by Dan Crask, Creative Director & Co-Owner, Brand Shepherd

Brand development is an exercise of examining what the brand is and is not, and then codifying the discoveries in a way that the brand owner(s) and stakeholder(s) can easily leverage to grow the brand.

Here are what I know to be the next of the 5 key ingredients for building a brand:

Part 3: The Brand Identity

The brand’s visual identity (aka, logo) should reflect the brand voice, be familiar to the customer persona(s), and segue to the final ingredient, the brand’s “Why.”

Let’s talk about what goes into the making of a brand identiy.

First, the brand identity is going to set it’s tone-of-voice through typography.

Typography is simply the typefaces and fonts that make up the brand’s written communication. This is a BIG deal.

For example, what if brands only had Comic Sans available for typography? This…

Typography sets the tone of voice for the brand and its products. Typography will determine if your brand is serious, humorous, friendly, scary, or…? It wields a lot of power!

So spend as much time as is needed to get it right because, ideally, everything your brand communicates will use these fonts: UI, web, packaging, signs, stationery, you name it.

One last point: No more than two typefaces. Only have a primary and a secondary. More than that is rarely, if ever necessary.


Secondly, the brand identy is also going to be made up of colors and style.

I could dedicate an entire series of posts just to color psychology, alone, due to how big an impact it has on brands and products.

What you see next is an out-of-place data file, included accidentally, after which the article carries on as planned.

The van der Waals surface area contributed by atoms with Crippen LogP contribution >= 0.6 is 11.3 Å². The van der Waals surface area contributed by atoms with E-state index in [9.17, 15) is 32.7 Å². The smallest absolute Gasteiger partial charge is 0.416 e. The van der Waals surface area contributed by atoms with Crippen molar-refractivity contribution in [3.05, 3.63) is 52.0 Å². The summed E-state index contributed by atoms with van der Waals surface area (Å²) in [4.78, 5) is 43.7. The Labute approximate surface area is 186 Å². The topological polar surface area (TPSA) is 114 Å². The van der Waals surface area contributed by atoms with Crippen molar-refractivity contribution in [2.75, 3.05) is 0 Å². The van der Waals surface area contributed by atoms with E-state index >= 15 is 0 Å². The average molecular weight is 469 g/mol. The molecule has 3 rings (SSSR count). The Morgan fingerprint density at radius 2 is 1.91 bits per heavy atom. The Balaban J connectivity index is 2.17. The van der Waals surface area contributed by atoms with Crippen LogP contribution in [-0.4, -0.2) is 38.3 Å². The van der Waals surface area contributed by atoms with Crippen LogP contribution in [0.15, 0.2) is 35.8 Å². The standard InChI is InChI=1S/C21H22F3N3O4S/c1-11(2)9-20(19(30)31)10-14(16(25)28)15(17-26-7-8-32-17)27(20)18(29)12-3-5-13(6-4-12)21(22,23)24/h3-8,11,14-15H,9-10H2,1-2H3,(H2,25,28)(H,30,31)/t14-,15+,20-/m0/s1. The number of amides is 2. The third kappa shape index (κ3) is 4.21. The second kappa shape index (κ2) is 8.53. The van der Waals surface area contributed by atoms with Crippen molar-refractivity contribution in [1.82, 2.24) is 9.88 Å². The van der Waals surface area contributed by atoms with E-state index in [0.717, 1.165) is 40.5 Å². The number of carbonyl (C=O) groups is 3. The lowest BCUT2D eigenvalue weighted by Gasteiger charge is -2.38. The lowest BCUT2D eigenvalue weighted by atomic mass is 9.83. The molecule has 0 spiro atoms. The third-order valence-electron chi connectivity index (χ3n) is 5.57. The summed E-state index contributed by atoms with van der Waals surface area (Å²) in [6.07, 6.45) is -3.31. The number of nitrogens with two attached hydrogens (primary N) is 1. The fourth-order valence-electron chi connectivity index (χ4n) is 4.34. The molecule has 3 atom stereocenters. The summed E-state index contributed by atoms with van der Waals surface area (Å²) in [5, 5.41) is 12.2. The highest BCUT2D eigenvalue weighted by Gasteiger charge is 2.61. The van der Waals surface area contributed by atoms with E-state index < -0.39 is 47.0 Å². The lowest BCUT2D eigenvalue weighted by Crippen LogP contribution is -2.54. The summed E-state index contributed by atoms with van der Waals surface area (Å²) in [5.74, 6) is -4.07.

But the gist is this: Colors are not arbitrary. They are the psychological component of the brand identity.

Here’s a helpful color guide that has been around for a long time because it demonstrates the emotional response brand get from the colors they choose:

Full disclosure: Brand Shepherd chose orange because it has all the attributes we admire and want to spread about ourselves. Namely, confidence, friendliness, and creativity.

A big caveat here is needed. If you were to google image search ‘color psychology,’ you will get hundreds of these charts that have varying degrees of overlap. I chose to use the one above because it’s been vetted by many of my peers and not just what someone thinks is accurate.

The point is, the brand’s color choices matter a lot. If typography is the tone-of-voice, color is the emotional/psychological component of a product brand.


The last part of a brand identity is its visual language.

Visual language is simply how the brand uses its visual assets to communicate its idenity.

It’s how images are selected, how those images are Photoshopped with various treatments, and how they might be watermarked or branded.

It’s how a logo’s icon might be used in repetition to create a pattern. Target does a masterful job of using their bullseye to create patterns.

It’s how the brand always uses its identity in UI and packaging to create a memorable and positive UX for the customer.

Visual language is the culmination of your brand’s visual asssets and how they work together to speak in your brand’s voice to your customer personas.


Part 4 of this series demystifies and simplifies what I believe has become needlessly complex: The brand’s “Why?” I will simplify what it is and why it is important.

If this has helped you identify that your product brand needs to define its voice, please get in touch. Brand Shepherd would be delighted to consider working alongside your product brand.